August 22, 2017

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SETSUNE FASHION INCUBATOR TAKES BACK WHAT WAS STOLEN

SETSUNE FASHION INCUBATOR TAKES BACK WHAT WAS STOLEN

Smoking Deer Hide at Dufferin Grove Park | Image Source: Sage Paul

Inspired, connected, and empowered is how I felt as I sat around the fire at Dufferin Grove Park when we started to smoke our deer hide, the final step in our four part series of Hide Tanning workshops. Graciously facilitated by the Setsuné Fashion Incubator of Toronto, we invited our family, friends and the community to join us for a potluck feast (I brought Scone Dogs, a delicacy to any Native gathering) in the middle of the bustling park. On what turned out to be a beautiful sunny July day, many of the participants brought their children and some of us even brought our parents. The day was filled with laughter, great food, hard work and a teaching from our Elder Ed. As I reflect on the journey that led me to this point, I’m so immensely grateful for all the hard work that goes into planning workshops like these.

Setsuné Fashion Incubator is an initiative to teach traditional and contemporary artistic skills for fashion, textiles and wearable art. It aims to foster, grow and build skills that most of us urban Natives do not have access to on the regular. I still can’t believe that we fleshed, brained and tanned two deerskins in the heart of downtown Toronto! The workshops are open to everyone and all races but priority is given to Aboriginal women and mothers aged 16-35. I love the fact that its open to people of different backgrounds because it bridges the gap between other races by giving them a respectful way to engage with the Native community. My hope is that it’ll someway help put a stop to cultural appropriation. Setsuné is an inclusive space, which is a fantastic way to create a more understanding and peaceful future.

Potluck Meal at Setsune Fashion Incubator
Potluck Meal at Setsune Fashion Incubator | Image Source: Sage Paul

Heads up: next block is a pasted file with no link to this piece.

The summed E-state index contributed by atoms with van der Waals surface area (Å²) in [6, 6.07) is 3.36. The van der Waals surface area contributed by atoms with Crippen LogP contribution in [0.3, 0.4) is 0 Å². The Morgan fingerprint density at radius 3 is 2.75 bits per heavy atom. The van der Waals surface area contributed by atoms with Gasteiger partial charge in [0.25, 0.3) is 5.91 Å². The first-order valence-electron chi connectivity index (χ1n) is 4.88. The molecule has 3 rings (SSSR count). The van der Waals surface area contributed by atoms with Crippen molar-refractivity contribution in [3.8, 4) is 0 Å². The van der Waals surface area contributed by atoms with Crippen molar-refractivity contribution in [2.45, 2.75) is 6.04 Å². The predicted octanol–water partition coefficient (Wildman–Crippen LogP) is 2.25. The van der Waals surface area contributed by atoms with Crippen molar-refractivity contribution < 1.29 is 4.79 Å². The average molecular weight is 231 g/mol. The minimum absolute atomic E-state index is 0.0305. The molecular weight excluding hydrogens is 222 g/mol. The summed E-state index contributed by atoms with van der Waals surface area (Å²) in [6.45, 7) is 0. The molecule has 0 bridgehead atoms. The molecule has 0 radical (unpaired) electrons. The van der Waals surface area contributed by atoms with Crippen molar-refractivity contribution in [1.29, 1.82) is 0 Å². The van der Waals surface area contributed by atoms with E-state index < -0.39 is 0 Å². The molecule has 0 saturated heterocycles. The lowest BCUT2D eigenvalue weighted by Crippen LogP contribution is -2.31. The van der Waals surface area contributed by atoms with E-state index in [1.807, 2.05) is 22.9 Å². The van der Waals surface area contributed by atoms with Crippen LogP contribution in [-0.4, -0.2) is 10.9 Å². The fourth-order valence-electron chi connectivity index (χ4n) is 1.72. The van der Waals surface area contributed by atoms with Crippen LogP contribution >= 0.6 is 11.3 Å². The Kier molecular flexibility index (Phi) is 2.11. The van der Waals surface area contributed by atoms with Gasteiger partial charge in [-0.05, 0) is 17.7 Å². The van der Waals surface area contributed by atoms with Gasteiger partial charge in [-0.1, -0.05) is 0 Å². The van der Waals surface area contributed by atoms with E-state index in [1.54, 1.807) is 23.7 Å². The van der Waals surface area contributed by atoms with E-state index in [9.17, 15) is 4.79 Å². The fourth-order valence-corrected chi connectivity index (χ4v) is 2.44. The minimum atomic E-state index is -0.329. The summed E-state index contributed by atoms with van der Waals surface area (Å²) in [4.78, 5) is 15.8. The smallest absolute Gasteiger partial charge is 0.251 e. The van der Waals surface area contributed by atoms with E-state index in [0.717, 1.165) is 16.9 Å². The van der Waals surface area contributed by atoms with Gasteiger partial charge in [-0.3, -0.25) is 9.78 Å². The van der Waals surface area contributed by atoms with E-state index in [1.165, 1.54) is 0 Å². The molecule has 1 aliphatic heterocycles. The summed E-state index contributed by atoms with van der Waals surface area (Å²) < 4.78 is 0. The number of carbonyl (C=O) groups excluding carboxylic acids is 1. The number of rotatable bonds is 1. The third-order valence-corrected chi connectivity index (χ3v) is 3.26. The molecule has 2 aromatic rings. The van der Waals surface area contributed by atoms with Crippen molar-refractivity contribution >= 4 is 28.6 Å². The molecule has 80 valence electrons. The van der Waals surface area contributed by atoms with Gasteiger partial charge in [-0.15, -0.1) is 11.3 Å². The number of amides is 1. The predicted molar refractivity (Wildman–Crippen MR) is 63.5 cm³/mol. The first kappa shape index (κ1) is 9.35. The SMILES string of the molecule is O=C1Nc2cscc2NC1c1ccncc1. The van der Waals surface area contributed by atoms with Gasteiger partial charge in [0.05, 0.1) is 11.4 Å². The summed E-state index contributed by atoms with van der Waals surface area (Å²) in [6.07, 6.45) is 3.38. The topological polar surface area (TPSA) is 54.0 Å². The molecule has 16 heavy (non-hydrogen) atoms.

As a child I got to spend a lot of time with my Grandmother on my Mothers side, the Irish side, but I never got to meet any of my other Grandparents because like many other Aboriginal peoples, their lives were a constant struggle and short lived. My Dad has been on his own in the big city of Toronto since he was 15 years old and he’s done a great job at raising my brothers and me but I’ve always felt there was a bit of a disconnect between myself and my Ojibwe culture. I grew up without elders passing on any information on how to do any traditional art or how to gather traditional supplies, so I’ve had to look for it and figure it out myself – until now. I’ve never felt so connected as I did throughout the entire hide tanning workshop, it’s been one of the highlights of my life. Participating in this feels like something inside me has switched on. I finally feel connected.

As an artist, I draw from my culture, I’m always researching and learning new techniques but these workshops have been something else – something special. After each one I’ve left feeling an overwhelming sense of creativity. I run a business called Hand of Solomon – Aboriginal Jewellery Art and just over the course of a month I’ve filled up a sketchbook of new designs. I’m beyond inspired.